Reading – 2020

December 2020

November 2020

October 2020

  • The Splendid and the Vile: A Saga of Churchill, Family, and Defiance During the Blitz NOTES: a great escape, I’ve enjoyed every one of Larson’s books. Three quotes:
    • Page 154-155, on what Amazon calls “weasel words”: “… Finally, he attacked the cumbersome prose that so often marked official reports. ‘Let us have an end to phrases such as these’ and quoted two offenders: “It is also of importance to bear in mind the following considerations…”
      “Consideration should be given to the possibility of carrying into effect…” He wrote: “Most of these woolly phrases are mere padding, which can be left out altogether, or replaced by a single word. Let us not shrink from using the short expressive phrase, even if it is conversational…. The resulting prose may at first seem rough as compared with the flat surface of officialese jargon, but the saving of time will be great, while the discipline of setting out the real points concisely will prove an aid to clear thinking.”
    • On strategy and coherent actions, page 164, emphasis mine: “Goring himself was proving to be a problem. Easily distracted, he was unable to commit to a single, well-defined objective. He became convinced that by attacking a multitude of targets across a broad front, he could not only destroy the RAF Fighter Command but also cause such widespread chaos as to drive Churchill to surrender.”
    • Page 307, on focus and rest: “Roosevelt had received Churchill’s letter aboard the Tuscaloosa. He read it, but kept his impression of it to himself… I didn’t know for quite awhile what he was thinking about, if anything, Hopkins said, but then, I began to get the idea that he was refueling, the way he so often does when seems to be resting and carefree. So I didn’t ask him any questions. Then, one evening, he suddenly came out with it – the whole program.”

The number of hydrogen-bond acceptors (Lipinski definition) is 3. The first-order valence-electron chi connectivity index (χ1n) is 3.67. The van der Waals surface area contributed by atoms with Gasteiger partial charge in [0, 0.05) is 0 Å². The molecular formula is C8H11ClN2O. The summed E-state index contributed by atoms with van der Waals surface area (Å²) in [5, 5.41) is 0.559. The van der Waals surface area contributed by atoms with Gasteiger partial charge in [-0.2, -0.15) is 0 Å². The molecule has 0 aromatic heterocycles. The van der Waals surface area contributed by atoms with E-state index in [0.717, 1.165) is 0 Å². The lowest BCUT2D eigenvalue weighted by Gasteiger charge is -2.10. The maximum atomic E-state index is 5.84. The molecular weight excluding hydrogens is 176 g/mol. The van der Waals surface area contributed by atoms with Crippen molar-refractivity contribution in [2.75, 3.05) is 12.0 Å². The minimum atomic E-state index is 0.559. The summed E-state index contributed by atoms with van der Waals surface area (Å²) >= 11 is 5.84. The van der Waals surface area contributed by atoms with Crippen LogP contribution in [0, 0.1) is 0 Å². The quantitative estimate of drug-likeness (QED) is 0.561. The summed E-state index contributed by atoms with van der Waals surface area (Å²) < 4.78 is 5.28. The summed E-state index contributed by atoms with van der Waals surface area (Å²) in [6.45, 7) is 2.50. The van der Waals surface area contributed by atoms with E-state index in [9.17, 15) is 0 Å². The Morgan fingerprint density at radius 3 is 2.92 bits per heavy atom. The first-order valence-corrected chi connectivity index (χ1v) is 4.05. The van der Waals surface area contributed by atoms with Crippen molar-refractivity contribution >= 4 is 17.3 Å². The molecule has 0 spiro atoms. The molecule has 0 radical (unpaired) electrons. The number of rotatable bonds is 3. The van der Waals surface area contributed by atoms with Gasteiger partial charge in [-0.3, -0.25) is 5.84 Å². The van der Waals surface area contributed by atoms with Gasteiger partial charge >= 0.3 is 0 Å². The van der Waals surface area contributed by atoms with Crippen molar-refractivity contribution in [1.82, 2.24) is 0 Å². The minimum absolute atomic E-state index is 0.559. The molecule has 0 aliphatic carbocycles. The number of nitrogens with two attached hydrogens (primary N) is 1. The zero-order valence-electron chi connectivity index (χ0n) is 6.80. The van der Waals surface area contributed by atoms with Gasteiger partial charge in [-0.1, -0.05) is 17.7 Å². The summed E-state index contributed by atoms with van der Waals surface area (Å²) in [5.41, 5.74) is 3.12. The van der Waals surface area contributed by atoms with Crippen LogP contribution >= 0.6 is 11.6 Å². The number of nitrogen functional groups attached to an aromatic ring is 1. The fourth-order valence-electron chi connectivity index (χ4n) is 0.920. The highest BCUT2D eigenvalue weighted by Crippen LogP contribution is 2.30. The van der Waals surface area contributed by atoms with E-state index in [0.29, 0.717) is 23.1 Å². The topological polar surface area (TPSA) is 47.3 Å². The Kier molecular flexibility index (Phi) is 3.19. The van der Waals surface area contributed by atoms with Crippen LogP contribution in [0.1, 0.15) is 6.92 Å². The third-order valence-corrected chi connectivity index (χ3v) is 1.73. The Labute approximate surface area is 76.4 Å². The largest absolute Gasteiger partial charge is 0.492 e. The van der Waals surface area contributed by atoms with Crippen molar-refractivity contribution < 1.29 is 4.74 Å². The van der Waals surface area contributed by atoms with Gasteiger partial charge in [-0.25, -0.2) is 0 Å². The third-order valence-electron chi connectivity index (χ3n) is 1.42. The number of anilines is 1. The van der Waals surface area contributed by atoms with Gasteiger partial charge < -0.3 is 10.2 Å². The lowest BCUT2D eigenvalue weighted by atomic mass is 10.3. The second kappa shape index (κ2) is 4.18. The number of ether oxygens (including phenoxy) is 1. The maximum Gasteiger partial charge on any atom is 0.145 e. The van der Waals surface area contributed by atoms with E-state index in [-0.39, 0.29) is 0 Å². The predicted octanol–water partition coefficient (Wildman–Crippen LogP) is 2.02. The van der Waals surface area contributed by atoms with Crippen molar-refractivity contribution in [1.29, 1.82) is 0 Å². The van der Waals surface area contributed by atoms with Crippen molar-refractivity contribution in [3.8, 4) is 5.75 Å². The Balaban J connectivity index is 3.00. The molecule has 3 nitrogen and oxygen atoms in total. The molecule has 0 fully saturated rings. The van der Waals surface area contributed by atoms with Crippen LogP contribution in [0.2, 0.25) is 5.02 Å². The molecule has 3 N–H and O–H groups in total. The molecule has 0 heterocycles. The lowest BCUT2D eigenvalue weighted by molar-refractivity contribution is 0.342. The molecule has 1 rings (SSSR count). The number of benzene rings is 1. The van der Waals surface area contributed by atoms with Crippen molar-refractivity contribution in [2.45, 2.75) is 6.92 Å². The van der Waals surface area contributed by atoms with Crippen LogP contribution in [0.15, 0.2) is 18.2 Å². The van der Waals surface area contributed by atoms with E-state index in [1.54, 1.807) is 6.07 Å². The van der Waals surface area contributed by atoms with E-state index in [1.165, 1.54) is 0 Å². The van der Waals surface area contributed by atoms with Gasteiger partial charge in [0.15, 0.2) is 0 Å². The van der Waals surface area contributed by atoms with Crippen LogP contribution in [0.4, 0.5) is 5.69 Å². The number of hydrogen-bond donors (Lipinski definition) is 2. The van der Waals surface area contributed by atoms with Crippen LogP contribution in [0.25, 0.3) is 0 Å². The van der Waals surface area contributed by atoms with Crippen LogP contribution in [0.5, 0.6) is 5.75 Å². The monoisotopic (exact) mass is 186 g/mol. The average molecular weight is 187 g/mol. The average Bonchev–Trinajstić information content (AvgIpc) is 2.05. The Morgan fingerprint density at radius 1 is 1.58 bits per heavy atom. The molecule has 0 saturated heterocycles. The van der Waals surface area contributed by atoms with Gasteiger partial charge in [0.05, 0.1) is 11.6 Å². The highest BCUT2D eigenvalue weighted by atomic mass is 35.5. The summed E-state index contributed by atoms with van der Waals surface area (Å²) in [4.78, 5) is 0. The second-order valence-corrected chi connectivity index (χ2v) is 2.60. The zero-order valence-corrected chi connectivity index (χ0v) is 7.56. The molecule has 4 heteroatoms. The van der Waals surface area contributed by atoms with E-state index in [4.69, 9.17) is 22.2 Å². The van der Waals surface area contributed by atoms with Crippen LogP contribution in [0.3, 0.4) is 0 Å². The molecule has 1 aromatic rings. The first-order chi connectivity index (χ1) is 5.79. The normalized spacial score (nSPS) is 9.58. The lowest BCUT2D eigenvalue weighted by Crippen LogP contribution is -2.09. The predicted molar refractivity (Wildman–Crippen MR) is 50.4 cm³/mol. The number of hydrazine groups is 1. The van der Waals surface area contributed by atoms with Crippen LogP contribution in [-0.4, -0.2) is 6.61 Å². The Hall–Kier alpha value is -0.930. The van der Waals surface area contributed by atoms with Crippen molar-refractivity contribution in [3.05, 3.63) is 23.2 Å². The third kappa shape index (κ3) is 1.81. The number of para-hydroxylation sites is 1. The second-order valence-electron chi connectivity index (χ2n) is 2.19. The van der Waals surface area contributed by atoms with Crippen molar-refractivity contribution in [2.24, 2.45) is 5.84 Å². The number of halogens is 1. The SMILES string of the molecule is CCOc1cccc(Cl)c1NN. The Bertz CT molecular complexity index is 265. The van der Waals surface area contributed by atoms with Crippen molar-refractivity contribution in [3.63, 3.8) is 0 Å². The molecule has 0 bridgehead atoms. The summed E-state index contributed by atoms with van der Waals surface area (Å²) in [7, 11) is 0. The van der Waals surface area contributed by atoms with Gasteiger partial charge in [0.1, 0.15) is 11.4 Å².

• Don’t Even Think About It: Why Our Brains Are Wired to Ignore Climate Change NOTES: in progress.
  • H Is for Hawk NOTES: best kind of book: transported me to another world, I’ve never thought about having a hawk but now I want one.
  • Discipline Equals Freedom: Field Manual NOTES: ..
  • I Was Told It Would Get Easier NOTES: can’t remember where I was recommended this book but an easy, light-hearted look at the relationship between kids & parents as a kid approaches college age. A nice mental break.
  • The Fisherman’s Son NOTES: no notes / quotester from this one, just a short book with great pictures about surfing, the simple life, and conservation.
  • Enchiridion NOTES: maybe less of a book and more of a collection of short thoughts to meditate on. This is the book that James Stockdale references multiples times in “Thoughts of a Philosophical Fighter Pilot” (see below).

September 2020

  • ClutterFree Revolution: Simplify Your Stuff, Organize Your Life & Save the World NOTES: nothing life-changing, confirmed a number of things that somehow I had already figured out. Quotes / relevant bits:
    • On organizing: make sure like things are together, easy to find, easy to reach, and out of the way (proximity = urgency). I did this with my coffee making materials and it’s been awesome… filters, grounds, coffee maker, water container (to fill up coffee maker), all within arms reach. This principle probably also applies to software UX.
    • Page 97: On the refrigerator…. no quotes but a reminder to clean out the refrigerator on a quarterly basis… and to store infrequently used things (for whatever reason we have a giant jar of olives that I’m pretty sure no one ever touches) either way in the back or in a secondary refrigerator (we have one in the garage). Use clear containers for everything in the refrigerator.
  • From Here to Eternity NOTES: in progress.
  • Thoughts of a Philosophical Fighter Pilot NOTES: coming soon…
  • House NOTES: no quotes but I thoroughly enjoyed reading about the house building process, the woodworking, the comparisons to software development, and the stories about the people.

August 2020

  • Geronimo: Leadership Strategies of an American Warrior NOTES: read while backpacking around Mt. Hood. Part strategy, part history, part heroic story, many tragedies. Need to do more to read about Native American history.
  • What Made Maddy Run: The Secret Struggles and Tragic Death of an All-American Teen NOTES: pressure is good… stress is good.. in doses. Interesting re-reading my notes on this book while reading the book about Jim Stockdale, where he talks about pressure of a different kind. This is a powerful book for parents Quotes: